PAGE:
Do you know the finished cost of an individual mail piece produced by your organization?
Not many organizations do. This is understandable given how many costs go into producing a piece of mail, from paper and printing, to labor and equipment, to postage.
On top of these basic costs, there are also many “hidden costs” that can drive up your expenditures on mail production. Understanding these costs is essential for any organization looking to reduce their mailing spend.
So what are these hidden costs and how can you save on them?
Manual labor is a big one, accounting for 10-15% of the finished cost of a mail piece. The challenge with manual labor is that it is highly variable and difficult to apportion, making it hard to know where to look for savings. Any process that can be automated offers a chance to achieve greater cost certainty and greater savings.
The USPS is in the process of implementing sweeping changes to their rates and service levels, all of which have the potential to drive up your mailing costs. In some cases, the actual postage costs have gone up, leading to a direct increase in the cost of a finished piece. Less obvious increases stem from the closure of processing facilities, which have the potential to increase indirect costs, like transportation, since many will have to transport (i.e. truck) their mail further away, to have it processed. Understanding the full impact of the USPS changes on your mailing operation is essential to avoiding increased mail costs.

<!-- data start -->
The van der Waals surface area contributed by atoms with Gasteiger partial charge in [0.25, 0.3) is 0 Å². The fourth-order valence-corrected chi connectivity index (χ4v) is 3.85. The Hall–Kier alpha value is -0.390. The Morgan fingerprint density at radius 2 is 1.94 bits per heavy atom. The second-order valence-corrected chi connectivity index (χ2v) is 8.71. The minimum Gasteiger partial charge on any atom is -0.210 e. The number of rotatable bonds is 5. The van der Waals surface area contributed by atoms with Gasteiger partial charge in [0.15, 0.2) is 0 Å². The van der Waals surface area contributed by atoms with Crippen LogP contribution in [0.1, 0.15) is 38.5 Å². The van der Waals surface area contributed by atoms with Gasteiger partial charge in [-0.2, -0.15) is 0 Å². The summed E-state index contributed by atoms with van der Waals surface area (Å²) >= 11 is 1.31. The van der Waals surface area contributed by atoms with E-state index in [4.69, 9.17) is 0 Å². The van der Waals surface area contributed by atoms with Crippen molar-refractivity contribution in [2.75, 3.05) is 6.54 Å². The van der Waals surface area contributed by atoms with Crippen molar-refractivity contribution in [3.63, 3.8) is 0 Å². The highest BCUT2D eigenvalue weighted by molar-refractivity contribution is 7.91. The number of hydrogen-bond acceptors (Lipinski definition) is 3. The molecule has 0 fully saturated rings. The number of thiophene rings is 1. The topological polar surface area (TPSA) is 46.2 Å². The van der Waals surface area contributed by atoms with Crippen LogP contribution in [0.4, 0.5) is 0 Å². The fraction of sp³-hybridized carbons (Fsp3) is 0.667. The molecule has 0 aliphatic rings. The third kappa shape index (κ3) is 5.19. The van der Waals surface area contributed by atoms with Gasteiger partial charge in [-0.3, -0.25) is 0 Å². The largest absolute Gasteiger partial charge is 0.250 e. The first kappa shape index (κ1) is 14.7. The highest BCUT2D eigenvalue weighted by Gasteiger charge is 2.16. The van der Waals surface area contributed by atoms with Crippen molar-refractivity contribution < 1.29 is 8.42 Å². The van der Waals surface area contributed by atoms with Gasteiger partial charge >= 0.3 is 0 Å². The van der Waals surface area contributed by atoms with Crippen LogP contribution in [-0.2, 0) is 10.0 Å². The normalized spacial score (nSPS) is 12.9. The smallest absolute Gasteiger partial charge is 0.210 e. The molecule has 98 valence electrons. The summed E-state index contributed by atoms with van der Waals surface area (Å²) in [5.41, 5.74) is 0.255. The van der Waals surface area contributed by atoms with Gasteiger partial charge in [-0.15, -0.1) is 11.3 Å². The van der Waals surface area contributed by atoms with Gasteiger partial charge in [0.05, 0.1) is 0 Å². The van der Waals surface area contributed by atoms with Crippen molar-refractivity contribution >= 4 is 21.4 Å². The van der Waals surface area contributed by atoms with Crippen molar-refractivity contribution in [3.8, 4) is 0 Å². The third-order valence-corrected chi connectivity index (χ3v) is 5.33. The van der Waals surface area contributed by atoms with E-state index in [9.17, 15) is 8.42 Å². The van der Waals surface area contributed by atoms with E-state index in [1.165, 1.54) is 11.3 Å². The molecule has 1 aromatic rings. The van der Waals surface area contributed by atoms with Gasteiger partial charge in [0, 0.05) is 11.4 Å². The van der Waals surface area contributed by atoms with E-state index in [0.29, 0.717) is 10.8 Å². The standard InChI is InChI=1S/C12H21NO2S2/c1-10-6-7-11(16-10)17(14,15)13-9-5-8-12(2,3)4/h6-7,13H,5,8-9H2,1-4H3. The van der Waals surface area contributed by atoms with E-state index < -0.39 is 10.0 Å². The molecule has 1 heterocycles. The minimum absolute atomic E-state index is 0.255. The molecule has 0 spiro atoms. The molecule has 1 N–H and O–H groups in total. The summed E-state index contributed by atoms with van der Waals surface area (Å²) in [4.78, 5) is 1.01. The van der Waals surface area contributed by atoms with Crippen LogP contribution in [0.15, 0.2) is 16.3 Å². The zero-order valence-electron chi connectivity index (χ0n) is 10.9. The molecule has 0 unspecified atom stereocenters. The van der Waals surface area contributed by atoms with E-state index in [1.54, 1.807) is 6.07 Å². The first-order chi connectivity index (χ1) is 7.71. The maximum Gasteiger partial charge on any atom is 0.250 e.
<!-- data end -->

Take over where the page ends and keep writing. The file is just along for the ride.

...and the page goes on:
A host of hidden costs creep in when you lack proper visibility into your mailing operations. These may include: overpaying for proof of mailing services, overpaying for customer service calls to find out the status of mail pieces, reprints or re-mailing of items when you aren’t sure they were sent, and finally, failing to meet customer SLAs. Mail tracking technologies can come to the rescue here, providing firm answers and insights into inefficient processes.
Uncovering hidden mailing costs may take some time, and yet it is essential for cost reduction: if you can’t see it, you can’t save it!